TBC Brass Band Back at The Hi-Ho Lounge

My love affair with New Orleans brass bands actually began with a disappointment during the Cutting Edge Music Business Conference back in 2010. Hearing of a place called Donna’s Brass Band Headquarters on Rampart Street, I walked all the way from my hotel room at the Westin Canal Place to it, only to find that it had closed for good, its owners relocated to Florida. I really wasn’t sure what New Orleans brass band music sounded like, but I wanted to find out.
Fortunately, while I was in town for the conference, I saw that the Stooges Brass Band were playing a gig at a place called the Hi-Ho Lounge on St. Claude Avenue, and drove out there to catch it. In those days, the Hi-Ho had a decidedly inner-city vibe about it. People parked on the neutral ground in the middle of St. Claude, and there was a truck out front with a huge oil barrel smoker on the back cooking chicken wings and such. Inside the dark and steamy lounge, a standing-room-only, predominantly-Black crowd was enjoying brass band music, with a large crowd of buckjumpers in front of the stage. I had heard the traditional brass bands at Preservation Hall, but this music was at once rawer, newer and quite different. The rhythms of it were more African or perhaps Caribbean, the attitude more of young Black New Orleans than jazz tradition. I found both the music and the vibe thrilling, and then, unexpectedly, the band decided to take a break. As they walked out the front door to the sidewalk, I heard the beat of drums, and suddenly a brass band materialized from the dark neighborhood behind the lounge. They marched up to the Hi-Ho and called out the Stooges to a battle right in the intersection of the streets, and as the two bands battled back and forth, I was especially impressed with the band that had marched up to challenge the Stooges. As they played a tune that I later would learn was called “Why You Worried About Me”, I asked a young white girl if she knew who they were. She handed me her business card, which said she was Lisa Palumbo, and told me that they were called TBC Brass Band. That night, TBC became my favorite brass band in the world.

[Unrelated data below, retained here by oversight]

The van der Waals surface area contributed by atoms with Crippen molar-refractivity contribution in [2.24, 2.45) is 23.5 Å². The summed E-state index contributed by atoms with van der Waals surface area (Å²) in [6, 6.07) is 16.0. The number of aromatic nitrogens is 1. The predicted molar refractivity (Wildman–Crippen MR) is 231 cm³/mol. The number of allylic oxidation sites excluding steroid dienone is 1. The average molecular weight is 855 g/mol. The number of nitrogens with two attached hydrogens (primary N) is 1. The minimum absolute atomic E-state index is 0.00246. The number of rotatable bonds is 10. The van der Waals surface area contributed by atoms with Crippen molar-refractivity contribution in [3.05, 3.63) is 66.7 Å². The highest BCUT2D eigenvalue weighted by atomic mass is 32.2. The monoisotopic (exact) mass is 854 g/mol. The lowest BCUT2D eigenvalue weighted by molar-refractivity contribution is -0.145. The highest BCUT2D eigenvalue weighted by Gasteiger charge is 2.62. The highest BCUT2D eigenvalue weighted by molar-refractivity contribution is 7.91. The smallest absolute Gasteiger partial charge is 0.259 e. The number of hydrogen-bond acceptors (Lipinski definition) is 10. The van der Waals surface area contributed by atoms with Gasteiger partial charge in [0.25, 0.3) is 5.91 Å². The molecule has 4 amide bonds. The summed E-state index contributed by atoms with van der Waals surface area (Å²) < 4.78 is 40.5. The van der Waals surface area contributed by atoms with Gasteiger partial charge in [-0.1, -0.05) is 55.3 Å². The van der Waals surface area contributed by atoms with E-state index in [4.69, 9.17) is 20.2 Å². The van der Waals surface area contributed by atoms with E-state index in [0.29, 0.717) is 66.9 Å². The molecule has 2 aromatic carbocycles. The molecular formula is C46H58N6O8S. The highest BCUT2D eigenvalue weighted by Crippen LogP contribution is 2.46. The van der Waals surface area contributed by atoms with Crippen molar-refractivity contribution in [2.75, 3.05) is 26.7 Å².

Within a year, the Hi-Ho had come under different owners, and brass bands were out. DJ’s, bounce rappers and electronic music were in, and the owners were clearly going for a different crowd. So I never would have imagined in a million years that I would be seeing a brass band in the Hi-Ho Lounge again, and certainly not To Be Continued. But Mardi Gras does strange things, and as I came into New Orleans from my day-long trekk across Mississippi, Brenard “Bunny” Adams texted me that they were playing at the Hi-Ho, so I made my way to the spot as quickly as I could. Finding a place to park was not as easy as it had been eight years before, but I could hear the unmistakable sounds of my favorite brass band coming from the club from several blocks away as I walked up. Unfortunately, as I walked up to the entrance to see about going inside, I heard them announce that the last tune had been their final one, and to wish everyone good night. Although I was disappointed, the TBC band members were glad to see me, and we spent nearly an hour out in front of the club getting caught up and talking, while other bands set up and played for the party crowd that was gearing up for the holidays. Because Lundi Gras and Mardi Gras are actual holidays in Louisiana, lots of people are off work, so the Sunday night parties go on into the wee hours of Monday. But I was exhausted, so I ended my night early at the house of a friend on the West Bank.

Robert Kimbrough and Lady’s Night at The Hut

Authentic blues in an authentic environment is hard to come by these days, and when the Memphis juke joint Wild Bill’s closed in December, it became just that much harder to find. But in Holly Springs, Mississippi, on the occasions when The Hut is open, great blues musicians hold forth for a local crowd in the kind of rough, non-descript setting that is appropriate.
The Hut is a former American Legion post in the Black community of Holly Springs. Located near the intersection of West Valley Avenue and Boundary Street, it is a small, white building set down in a ravine far from the street, a structure which looks as if could only hold about a hundred people. Yet it is cozy, has a kitchen, has ample graveled parking, and on a recent Friday night was full to the rafters, with the great Robert Kimbrough Sr. on stage as I walked in.
Robert, a son of the late Junior Kimbrough, is a favorite musician around these parts, but despite all the enthusiasm for his performance, the order of the night was to highlight female blues performers, an event organized by Fancy! Magazine owner Amy Verdon called “Lady’sNight at The Hut.” The original band consisted of Robert Kimbrough, J. J. Wilborn and Artemas Leseur, aided occasionally by Johnny B. Sanders, who had come up from Jackson. These men backed singers Iretta Sanders, and Lady Trucker, whose performances brought many dancers out, including R. L. Boyce’s daughter Sherena. There were also a number of visitors from other parts of the country who traveled to Holly Springs to see the show. Robert Kimbrough came back on stage to close out the first set with a version of his dad’s song “You Better Run”, and then the band took a break.
Unfortunately, during the intermission, two women in the crowd got to fighting, which led to the police being called, and an early end to the evening, as a lot of people chose to leave. But that too has always been part of the blues. Authenticity is not for the squeamish.